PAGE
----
A: Judicial review is the bedrock of Westminster democracies such as ours and any move to restrict it is retrograde. In fact, if there is matter that is sensitive then one can opt for secret courts like the Americans have for the surveillance programme under the Foreign Intelligence Surveillance Act or even appoint a specialist judge who is well versed with this area of the law to handle all the judicial review cases. Compromises can be reached but barring is completely is very hard to justify. Further, if judicial review is allowed under the Security Offences (Special Measures) Act 2012, then why not under the PCA?
Q: Is the provision for the protection of witnesses testifying against involved in organised crime in keeping with other jurisdictions? Does the accused never get to know or meet the accuser? While there is mention of the Public Prosecutor or DPP assisting the Inquiry Officer, there is specific denial of legal representation for the suspect.
A: This is obviously sensitive as organised crime have a gory way of dealing with crown witnesses and this is compounded by the fact that crown witnesses almost always are former accomplices. The protection is needed but then again any accused must have the latitude to cross examine the witness during trials. But keeping the identity of a witness secret is practised even in matured legal systems like the USA. I reiterate once again that any suspect that is being subjected to a detention order must in fact be allowed to challenge its validity and have access to legal representations. The scales of justice must be balanced.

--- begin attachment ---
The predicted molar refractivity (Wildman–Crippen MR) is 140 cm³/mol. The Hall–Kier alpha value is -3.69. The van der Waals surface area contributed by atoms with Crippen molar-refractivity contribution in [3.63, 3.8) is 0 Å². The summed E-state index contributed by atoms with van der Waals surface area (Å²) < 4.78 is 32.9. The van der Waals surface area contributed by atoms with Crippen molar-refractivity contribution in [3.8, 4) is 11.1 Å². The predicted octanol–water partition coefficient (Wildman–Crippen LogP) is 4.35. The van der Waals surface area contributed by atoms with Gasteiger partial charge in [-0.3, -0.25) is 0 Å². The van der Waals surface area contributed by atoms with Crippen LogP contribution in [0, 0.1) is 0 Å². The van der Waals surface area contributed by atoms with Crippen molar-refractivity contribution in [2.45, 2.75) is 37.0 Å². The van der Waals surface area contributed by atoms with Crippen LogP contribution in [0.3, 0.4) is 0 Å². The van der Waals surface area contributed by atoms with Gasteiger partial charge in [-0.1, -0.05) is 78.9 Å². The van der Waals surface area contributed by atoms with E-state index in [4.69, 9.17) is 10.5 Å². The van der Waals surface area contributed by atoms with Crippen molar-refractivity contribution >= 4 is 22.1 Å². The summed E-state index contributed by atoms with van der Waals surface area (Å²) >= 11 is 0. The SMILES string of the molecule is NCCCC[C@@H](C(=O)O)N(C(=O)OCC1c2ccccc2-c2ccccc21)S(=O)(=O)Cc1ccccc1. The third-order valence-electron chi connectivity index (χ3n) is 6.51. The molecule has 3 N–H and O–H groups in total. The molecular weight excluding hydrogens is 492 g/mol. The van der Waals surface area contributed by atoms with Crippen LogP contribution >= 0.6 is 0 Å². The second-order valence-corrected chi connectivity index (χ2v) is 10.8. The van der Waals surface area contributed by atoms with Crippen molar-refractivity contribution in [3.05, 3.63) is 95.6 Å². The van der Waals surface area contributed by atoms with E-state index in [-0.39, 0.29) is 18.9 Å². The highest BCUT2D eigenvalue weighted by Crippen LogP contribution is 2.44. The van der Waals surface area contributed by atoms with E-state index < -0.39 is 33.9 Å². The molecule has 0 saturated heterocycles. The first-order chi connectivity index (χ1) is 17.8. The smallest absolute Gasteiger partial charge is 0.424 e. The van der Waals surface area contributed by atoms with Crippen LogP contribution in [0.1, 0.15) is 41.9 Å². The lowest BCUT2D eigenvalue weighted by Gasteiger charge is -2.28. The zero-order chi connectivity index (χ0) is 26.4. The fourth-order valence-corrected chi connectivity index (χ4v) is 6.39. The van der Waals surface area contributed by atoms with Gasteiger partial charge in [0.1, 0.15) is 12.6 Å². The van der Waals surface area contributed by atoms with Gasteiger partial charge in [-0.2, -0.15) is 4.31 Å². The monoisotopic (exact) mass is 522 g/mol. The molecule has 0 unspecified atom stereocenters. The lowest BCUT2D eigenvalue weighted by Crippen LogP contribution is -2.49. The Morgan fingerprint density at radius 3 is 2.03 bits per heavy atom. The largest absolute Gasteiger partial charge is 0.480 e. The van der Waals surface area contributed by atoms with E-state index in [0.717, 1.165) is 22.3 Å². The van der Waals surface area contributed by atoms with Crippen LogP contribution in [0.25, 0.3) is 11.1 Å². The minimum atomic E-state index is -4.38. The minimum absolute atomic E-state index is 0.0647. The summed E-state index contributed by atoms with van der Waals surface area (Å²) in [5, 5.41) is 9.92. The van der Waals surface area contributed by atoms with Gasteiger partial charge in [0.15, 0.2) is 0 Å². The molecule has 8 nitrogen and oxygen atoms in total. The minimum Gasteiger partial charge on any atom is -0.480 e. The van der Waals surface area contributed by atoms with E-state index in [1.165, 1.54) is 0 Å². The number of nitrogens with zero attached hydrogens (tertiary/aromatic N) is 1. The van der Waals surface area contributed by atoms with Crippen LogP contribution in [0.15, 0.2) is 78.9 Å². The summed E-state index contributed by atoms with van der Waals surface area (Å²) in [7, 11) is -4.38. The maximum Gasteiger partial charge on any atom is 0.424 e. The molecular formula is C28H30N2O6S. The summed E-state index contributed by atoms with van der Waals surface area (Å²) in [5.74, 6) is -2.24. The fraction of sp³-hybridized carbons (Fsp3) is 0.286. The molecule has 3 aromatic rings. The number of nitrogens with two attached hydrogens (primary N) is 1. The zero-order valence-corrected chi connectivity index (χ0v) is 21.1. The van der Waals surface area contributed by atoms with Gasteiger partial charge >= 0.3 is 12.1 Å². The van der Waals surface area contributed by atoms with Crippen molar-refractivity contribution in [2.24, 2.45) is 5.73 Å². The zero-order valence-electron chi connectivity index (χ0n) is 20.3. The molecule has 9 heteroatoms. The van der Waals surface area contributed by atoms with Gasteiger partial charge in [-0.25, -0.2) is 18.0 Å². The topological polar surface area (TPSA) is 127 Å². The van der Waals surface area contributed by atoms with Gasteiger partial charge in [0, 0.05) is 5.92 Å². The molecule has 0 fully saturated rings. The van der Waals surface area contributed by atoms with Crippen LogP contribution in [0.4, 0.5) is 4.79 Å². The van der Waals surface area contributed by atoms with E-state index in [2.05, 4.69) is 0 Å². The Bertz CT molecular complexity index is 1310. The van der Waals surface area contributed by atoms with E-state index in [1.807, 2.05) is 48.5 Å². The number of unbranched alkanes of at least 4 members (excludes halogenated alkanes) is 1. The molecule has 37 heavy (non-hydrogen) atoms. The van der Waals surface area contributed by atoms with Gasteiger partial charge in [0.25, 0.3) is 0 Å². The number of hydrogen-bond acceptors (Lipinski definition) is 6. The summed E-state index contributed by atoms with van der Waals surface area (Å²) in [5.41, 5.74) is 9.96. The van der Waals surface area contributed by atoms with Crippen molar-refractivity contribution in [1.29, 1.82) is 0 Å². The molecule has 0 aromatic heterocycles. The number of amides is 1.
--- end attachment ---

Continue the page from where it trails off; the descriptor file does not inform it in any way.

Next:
Q: While the chairman of the PCB shall be or have been a judge, who should the other two members be?
A: They should be legally qualified and the chairman of the PCB should be at the very least be a High Court Judge. One member should be from the Bar Council while the other could be from the Judicial and Legal Services or the police.
Q: Re amendments to the Criminal Procedure Code – Is taking away concurrent sentences a good thing and will the increase in reward to a person who shows “unusual courage in keeping public order” from not more than RM100 to between RM1,000 and RM10,000 encourage the public participate more in crime prevention activities?
A: Sentencing is discretionary in nature and anything that interferes with that discretion must be justified. The removal of concurrent sentences interferes with that discretion. So on one hand, substantive judicial review of a PCB decision if disallowed on the basis that the discretion exercised by the board should not be subject to judicial review but at the same time the AG’s Chambers seem perfectly content with removing the discretion of judges when it comes to sentencing. The whole approach if logically flawed and rather politicised. I find it unfortunate actually.
As for the reward for “unusual courage in keeping public order” I really have no comments but I’ll say this, it is again political.
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Courts & Crime, Crime